Microsoft had the right idea, they just haven't figured out
where it makes sense yet.
I'm talking about their whole web browser == the OS thing.
You don't want to do that on the desktop, your applications
are too heavy-duty, they break the browser metaphor, and the
security issues are horrid.
But where it does make sense, is in a handheld computer. The
applications you run in one of those things are, mostly,
well suited to the model of filling out forms and following
Take an iPaq, and install a lightweight browser. No
browser, if you want special behaviour suited to the
touchscreen you hardcode it in.
Then add a copy of Apache with a server-side scripting
language. Maybe a bunch. I like tcl (NeoWebScript, that is),
but something like REXX or Perl or even a VB clone or
Build in your address book applications and the like using
the web server. As much as possible your user interface for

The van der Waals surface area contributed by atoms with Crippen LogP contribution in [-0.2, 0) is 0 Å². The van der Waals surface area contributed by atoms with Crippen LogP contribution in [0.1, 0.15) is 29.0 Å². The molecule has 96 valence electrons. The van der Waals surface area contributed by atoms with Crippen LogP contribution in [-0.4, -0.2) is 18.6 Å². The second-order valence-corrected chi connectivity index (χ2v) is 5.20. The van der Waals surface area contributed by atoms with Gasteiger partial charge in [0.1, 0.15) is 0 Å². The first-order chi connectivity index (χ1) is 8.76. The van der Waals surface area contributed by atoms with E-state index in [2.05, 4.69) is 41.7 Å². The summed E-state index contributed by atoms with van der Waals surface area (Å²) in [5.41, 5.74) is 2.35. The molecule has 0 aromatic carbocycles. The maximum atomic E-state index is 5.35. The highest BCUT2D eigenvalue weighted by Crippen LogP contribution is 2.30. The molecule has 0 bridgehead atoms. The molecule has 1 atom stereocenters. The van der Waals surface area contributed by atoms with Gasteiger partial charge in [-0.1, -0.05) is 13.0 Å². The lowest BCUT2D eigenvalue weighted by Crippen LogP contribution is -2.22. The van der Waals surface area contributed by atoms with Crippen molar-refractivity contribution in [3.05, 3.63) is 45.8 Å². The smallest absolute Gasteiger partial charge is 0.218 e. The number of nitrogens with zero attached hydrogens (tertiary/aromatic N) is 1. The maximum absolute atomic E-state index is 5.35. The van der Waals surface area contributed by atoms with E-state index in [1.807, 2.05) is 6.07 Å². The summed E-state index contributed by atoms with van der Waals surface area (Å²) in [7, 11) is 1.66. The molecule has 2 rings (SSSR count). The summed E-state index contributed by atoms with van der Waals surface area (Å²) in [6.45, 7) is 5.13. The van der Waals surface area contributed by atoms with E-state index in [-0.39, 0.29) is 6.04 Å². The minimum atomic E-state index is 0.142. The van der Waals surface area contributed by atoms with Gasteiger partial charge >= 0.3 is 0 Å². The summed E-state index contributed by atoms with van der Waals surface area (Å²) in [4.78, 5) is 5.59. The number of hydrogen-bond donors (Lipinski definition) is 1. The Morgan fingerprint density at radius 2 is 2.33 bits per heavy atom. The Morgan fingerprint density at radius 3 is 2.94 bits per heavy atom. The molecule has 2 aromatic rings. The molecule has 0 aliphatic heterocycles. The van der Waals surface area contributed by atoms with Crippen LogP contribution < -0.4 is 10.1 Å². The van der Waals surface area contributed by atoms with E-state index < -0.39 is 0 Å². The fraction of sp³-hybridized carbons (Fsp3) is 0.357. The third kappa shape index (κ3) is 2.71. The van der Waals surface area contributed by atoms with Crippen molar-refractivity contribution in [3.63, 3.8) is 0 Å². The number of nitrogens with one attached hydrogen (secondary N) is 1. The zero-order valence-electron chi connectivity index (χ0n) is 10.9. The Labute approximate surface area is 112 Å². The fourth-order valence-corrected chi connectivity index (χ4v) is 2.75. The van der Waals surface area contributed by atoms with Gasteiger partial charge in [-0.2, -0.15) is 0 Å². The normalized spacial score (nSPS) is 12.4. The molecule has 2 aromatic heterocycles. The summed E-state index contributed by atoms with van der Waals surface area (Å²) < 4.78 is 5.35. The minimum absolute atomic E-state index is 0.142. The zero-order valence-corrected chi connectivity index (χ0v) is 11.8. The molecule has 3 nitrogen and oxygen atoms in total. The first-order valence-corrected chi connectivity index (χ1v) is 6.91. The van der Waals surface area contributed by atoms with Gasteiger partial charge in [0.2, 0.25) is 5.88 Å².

EVERYTHING is through http://localhost/....
You'd want a few extensions to HTML. A mechanism to edit
using rich text in entry fields (using an SGML/XML markup,
of course, behind the scenes), for example, and a way to
deal with large graphical objects that's better than the way
things like Terraserver or Mapquest manage it. But mostly
you'd do things through the browser.
It just seems like an automatic match. And with
cross-database links (and look at critlink for an idea of how to
synthesize them if there's not a good anchor already
there... perhaps have a special tag in the URL to signify
'search the document for this string'?) you'd get some nifty
It's almost worth picking up an iPaq running Linux to
experiment with the idea...